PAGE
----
This section is from the book "A History Of Gardening In England", by Alicia Amherst. Also available from Amazon: A History Of Gardening In England.
The ruthless hand of man has done more to destroy the old gardens of England than the changes of time and seasons. But some vestiges of the gardens of each period still remain to us. Although no "princely" gardens were being laid out during the middle of the seventeenth century, like those of its latter end, many an old manor-house garden may date from about this time. This is not a history of " Gardens," so it is impossible to give anything like a complete list of the beautiful old gardens that are still to be found throughout the length and breadth of England. I must content myself by mentioning a few typical examples, to serve as illustrations of the fashions and plans of each successive century. The garden of Chilham Castle, in Kent, with its terraces, bowling-green, and clipped trees, was laid out in 1631. That of Bilton, in Warwickshire, with its fine holly and yew hedges, was begun in 1623. Bulwick, in Northamptonshire, with terraced slopes, pond, and fine wrought-iron gates, was being laid out at the same time, and finished in 1674. And at Mitford, in Northumberland, although the Manor House (dated 1637) itself is in ruins, the old wall of the garden still encloses a tangle of roses, sweet herbs, and old apple-trees, and a sun-dial, which for 250 years has faithfully marked the hours as they fly. Instances such as these could be found in every county in England. Household accounts give us a few glimpses into the management of such gardens. In the interesting series at Hunstanton, of the Le Strange Household books, such items as the following occur :—
* A good treatise on fruit in MS., probably written by Joshua Chandler about 1651, is entirely founded on Austen, and parts of it are transcribed from Austen's work, with the omission of his references to Scripture.
The MS. is in the possession of Miss Willmott.
" 1628 Nov. 6, for a Bagg to Bring the fruit home in 1s. To a man for digging of flaggs for the Bowling ground 4s. For 65 foote of Oake Bord for the gardin doores 7s.
1629 Paid for dikinging and Hedging of Heacham orchvard, 2 men for 7 daves a peice 7d. in clearing the garden and digging of it 11s. 8d.
1630 6 wheel Barrowes £1, for a crest for the gardin house end at 2s. 8d. £1. 18s., and for crest for the moate wall 16d. £12. 2s. 5d. and for the gardin entry doorstall 3od. and for crest over that door.
Oct. 16, 1631 for a gardin spade 3s.
1632 To the gardiner for a quarter's wages wanting 2 weekes £2. 1635 For 2 greate gardin basketts 4s.
1637 Pumpes and Pipes for the garden £2. 4s. To a gardener of Creake for slips and seeds, 2s".
What greatly adds to the interest of the Accounts of Hunstanton, is that the part of the garden there referred to within the moat, has been but little altered since that date. The bowling-green is still there, and a square plot of garden with thick low hedges, in front of the house, is hardly changed. The note book of Henry Oxenden, of Barham, Kent, between the years 1638 and 166S,* contains many interesting gardening entries : —
" Feb. 11, 1635 set the hawksbill pares in the garden in Maydeken. " 1635 planted the cherry garden at great Maydeken.
" Feb. 14, 1652 gave Mr. Barling 4 apple trees and a peare tree, viz. a musk pare tree.
" Feb. 10, 1652 sent my Coz Henry Oxinden the yew tree . . . lent him then my stone rowle.
" Nov. 16, 1647 planted twentie-five peare trees in the garden that is walled about at Great Maydeken witness my sonne Thomas and my sonne Hobart.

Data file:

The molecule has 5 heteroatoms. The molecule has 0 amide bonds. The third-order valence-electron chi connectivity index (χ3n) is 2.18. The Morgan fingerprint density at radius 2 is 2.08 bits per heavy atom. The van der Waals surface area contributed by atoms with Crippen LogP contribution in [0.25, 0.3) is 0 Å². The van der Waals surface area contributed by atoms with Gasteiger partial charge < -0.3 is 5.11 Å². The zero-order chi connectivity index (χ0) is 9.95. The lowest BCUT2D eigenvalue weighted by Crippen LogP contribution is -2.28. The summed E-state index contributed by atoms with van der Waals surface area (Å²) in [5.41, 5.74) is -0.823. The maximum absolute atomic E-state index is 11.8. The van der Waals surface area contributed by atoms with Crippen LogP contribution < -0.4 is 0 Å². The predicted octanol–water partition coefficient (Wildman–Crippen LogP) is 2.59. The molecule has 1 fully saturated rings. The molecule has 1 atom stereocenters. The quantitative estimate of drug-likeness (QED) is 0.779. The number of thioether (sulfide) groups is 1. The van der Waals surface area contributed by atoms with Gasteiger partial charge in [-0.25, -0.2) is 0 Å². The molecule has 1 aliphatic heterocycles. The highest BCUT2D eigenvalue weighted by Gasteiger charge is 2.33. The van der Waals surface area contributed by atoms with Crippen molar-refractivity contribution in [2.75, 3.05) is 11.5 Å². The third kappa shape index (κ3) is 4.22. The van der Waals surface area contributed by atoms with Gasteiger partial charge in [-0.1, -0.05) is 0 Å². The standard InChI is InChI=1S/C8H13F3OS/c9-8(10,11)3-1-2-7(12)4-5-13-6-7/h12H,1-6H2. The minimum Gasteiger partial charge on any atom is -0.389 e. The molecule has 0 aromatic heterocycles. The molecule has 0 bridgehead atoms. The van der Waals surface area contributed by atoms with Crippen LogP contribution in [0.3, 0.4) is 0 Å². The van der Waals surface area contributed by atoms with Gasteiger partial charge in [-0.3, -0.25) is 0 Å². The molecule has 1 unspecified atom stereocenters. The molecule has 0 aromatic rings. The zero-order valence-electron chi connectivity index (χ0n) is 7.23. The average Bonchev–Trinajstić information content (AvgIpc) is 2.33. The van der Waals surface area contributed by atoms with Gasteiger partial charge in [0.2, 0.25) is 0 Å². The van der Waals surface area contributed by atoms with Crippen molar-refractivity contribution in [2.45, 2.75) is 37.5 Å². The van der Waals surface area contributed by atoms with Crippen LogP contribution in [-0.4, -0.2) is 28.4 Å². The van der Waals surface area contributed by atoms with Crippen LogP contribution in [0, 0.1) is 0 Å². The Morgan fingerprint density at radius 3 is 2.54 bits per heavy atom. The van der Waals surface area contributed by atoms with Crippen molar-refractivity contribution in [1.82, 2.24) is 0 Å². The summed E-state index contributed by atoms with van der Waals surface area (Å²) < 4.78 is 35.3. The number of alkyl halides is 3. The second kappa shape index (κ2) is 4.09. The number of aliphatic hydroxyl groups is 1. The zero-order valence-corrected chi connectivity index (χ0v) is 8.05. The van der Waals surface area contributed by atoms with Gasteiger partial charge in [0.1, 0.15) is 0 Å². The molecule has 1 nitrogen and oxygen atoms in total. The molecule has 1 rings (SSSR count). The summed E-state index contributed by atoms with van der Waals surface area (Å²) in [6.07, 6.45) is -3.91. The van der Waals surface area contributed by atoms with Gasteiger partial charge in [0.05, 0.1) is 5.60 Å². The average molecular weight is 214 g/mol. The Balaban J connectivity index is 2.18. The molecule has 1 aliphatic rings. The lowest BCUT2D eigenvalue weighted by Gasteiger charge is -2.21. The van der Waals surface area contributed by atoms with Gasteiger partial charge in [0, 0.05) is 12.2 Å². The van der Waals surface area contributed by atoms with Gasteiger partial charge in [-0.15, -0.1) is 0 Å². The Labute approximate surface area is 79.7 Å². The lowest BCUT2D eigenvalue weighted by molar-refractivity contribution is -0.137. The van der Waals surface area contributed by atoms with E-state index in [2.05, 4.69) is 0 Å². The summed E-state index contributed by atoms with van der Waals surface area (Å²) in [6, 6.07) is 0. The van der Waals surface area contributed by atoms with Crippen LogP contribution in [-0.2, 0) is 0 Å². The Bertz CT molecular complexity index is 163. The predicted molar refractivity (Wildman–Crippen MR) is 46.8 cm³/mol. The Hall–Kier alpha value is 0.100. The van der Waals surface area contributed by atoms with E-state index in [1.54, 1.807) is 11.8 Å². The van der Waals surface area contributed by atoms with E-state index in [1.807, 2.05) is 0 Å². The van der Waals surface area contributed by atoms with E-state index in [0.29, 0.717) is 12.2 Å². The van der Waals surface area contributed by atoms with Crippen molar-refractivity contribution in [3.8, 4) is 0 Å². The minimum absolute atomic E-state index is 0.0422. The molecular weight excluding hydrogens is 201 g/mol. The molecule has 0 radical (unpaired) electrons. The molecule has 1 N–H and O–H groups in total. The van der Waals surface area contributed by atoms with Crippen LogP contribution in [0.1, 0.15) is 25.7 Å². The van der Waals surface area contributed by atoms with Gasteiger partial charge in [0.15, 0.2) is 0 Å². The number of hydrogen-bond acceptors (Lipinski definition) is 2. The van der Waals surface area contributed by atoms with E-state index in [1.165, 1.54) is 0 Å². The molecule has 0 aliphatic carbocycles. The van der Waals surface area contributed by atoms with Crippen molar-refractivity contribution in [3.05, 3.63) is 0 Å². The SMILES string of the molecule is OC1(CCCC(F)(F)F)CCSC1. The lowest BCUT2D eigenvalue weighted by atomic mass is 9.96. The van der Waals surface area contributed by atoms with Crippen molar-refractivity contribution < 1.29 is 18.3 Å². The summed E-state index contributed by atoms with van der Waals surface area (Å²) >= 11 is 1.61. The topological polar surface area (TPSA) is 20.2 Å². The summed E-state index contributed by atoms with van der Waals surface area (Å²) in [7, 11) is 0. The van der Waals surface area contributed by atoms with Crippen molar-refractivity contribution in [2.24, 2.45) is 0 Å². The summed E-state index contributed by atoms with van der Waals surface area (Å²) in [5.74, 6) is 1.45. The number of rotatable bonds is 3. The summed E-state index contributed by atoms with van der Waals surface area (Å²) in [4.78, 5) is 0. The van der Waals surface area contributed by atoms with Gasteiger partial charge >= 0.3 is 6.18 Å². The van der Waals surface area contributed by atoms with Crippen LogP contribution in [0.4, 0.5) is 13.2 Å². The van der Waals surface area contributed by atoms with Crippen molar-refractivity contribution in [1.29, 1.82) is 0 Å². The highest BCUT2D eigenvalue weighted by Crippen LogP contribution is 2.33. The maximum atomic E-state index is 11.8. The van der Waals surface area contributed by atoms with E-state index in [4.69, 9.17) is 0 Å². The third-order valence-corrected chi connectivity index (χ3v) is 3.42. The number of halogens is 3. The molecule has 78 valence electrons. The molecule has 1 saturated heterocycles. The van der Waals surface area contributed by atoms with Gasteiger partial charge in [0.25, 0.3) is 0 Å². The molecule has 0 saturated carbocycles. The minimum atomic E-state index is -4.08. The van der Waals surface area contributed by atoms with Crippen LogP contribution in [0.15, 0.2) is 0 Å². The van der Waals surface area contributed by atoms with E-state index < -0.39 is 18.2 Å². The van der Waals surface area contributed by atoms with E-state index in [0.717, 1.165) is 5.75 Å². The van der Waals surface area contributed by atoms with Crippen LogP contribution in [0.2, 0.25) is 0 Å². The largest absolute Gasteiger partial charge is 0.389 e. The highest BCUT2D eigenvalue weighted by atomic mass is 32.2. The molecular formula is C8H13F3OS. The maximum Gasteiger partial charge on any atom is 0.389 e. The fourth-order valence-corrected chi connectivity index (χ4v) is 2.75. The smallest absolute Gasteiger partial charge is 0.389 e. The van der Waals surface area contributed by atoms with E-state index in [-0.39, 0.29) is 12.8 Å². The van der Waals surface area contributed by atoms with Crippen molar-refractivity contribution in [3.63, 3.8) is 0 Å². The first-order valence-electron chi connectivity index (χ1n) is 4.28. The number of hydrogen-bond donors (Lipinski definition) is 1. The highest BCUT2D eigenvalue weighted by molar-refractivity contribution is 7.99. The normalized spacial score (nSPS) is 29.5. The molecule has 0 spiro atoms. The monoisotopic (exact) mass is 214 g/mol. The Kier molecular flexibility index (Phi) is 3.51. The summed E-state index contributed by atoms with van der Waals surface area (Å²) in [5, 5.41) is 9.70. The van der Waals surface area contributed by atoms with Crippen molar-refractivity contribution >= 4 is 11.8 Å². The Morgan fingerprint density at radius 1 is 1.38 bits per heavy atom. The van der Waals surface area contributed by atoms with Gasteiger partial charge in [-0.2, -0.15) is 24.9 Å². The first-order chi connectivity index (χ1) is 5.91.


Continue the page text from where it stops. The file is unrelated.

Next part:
" Nov. 1654 tooke up out of the Nursery at Maydeken 1 quince tree, 2 warden trees and 3 other peare trees, and set ym in Byton, and 1 pear tree against the bake house windore, I allso sete one medlar tree and a nutmeg peach tree in the garden.
" Fb. 19, 1655 grafted one of the best pares Capt. Meriwether hath uppon a tree beside the house at South Barham ; made a crosse upon it: it is to be eaten in Feb.
* The Genealogist, July and October, 1891—January, 1892.
" 1639, hcc (Sir Basil Dexivell at Boome) planted his orchard agt. his back dore agt. the Hall.
" Feb. 7, 1647 Lieutenant Hobday planted 10 apple trees, in his orchard next his garden, which I gave him.
" 1665 Ms. Adie, Relict of Ed. Ady, new coped the wall round about the gardens and the Greene Court".
The note book of Sir Thomas Hanmer* about this date, contains some memoranda about the fruit trees in his garden at Bettisfield :—
" Against the South wall are one Apricocke from Mr. Rea,† three Apricockes from London, one peache from a French stone, raised at Bettisfield 1660, and two red-heart cherries from Trevallyn. In the corner next to the turf walk one pear from Bowen, I think a bergamot. Against the West wall there, from the south wall to the door, all plums from Colonel Jeffreyes, except one double-flowered cherry, and one morocco plum next the door ; on the other side the door, first a bullen plum, then a Turkey plum, then a king plum, then a Catalonia plum, and a Duke cherry, a cornelian. Against the North Wall these plums from Trevallyn, viz. the Apricocke plum and the orange, and one plum from Colonel Jeffreyes. Against the East Wall in the great garden, may cherries, a carnation cherry, about the middle of the wall, a duke cherry at the end, close by the North Wall, a cornelian cherry from Rea marbled, and a turkey plum from Rea ... In the little court . . . are three peaches from Mr. Bate, viz. a Morills ... a Newington . . . then a Persian peach. . . . Against the East Wall of the little garden, beginning from the South Wall, first three peaches raised 1660 at Bettisfield, from French stones, then a peach de Pau, then a Savoy peach".
* A memorial of the Parish and Family of Hanmer in Flintshire, by John, Lord Hanmer—Privately printed. 1877. † Author of Flora, Ceres and Pomona.